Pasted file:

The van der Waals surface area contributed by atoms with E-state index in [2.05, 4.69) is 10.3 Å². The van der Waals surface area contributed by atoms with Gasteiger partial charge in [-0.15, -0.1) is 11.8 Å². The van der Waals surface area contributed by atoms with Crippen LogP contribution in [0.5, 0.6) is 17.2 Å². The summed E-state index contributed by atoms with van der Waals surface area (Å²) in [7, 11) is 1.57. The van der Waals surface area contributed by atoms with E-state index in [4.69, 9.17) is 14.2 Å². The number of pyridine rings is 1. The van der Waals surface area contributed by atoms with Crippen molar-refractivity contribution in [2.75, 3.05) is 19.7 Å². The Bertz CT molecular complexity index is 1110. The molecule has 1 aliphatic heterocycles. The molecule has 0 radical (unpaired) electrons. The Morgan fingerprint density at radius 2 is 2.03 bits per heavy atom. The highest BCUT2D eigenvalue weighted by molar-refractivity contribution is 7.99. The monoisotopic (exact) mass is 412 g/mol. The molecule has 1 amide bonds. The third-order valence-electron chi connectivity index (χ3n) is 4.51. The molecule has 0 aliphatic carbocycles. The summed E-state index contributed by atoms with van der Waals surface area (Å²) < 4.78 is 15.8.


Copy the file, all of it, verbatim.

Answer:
The van der Waals surface area contributed by atoms with E-state index in [2.05, 4.69) is 10.3 Å². The van der Waals surface area contributed by atoms with Gasteiger partial charge in [-0.15, -0.1) is 11.8 Å². The van der Waals surface area contributed by atoms with Crippen LogP contribution in [0.5, 0.6) is 17.2 Å². The summed E-state index contributed by atoms with van der Waals surface area (Å²) in [7, 11) is 1.57. The van der Waals surface area contributed by atoms with E-state index in [4.69, 9.17) is 14.2 Å². The number of pyridine rings is 1. The van der Waals surface area contributed by atoms with Crippen molar-refractivity contribution in [2.75, 3.05) is 19.7 Å². The Bertz CT molecular complexity index is 1110. The molecule has 1 aliphatic heterocycles. The molecule has 0 radical (unpaired) electrons. The Morgan fingerprint density at radius 2 is 2.03 bits per heavy atom. The highest BCUT2D eigenvalue weighted by molar-refractivity contribution is 7.99. The monoisotopic (exact) mass is 412 g/mol. The molecule has 1 amide bonds. The third-order valence-electron chi connectivity index (χ3n) is 4.51. The molecule has 0 aliphatic carbocycles. The summed E-state index contributed by atoms with van der Waals surface area (Å²) < 4.78 is 15.8.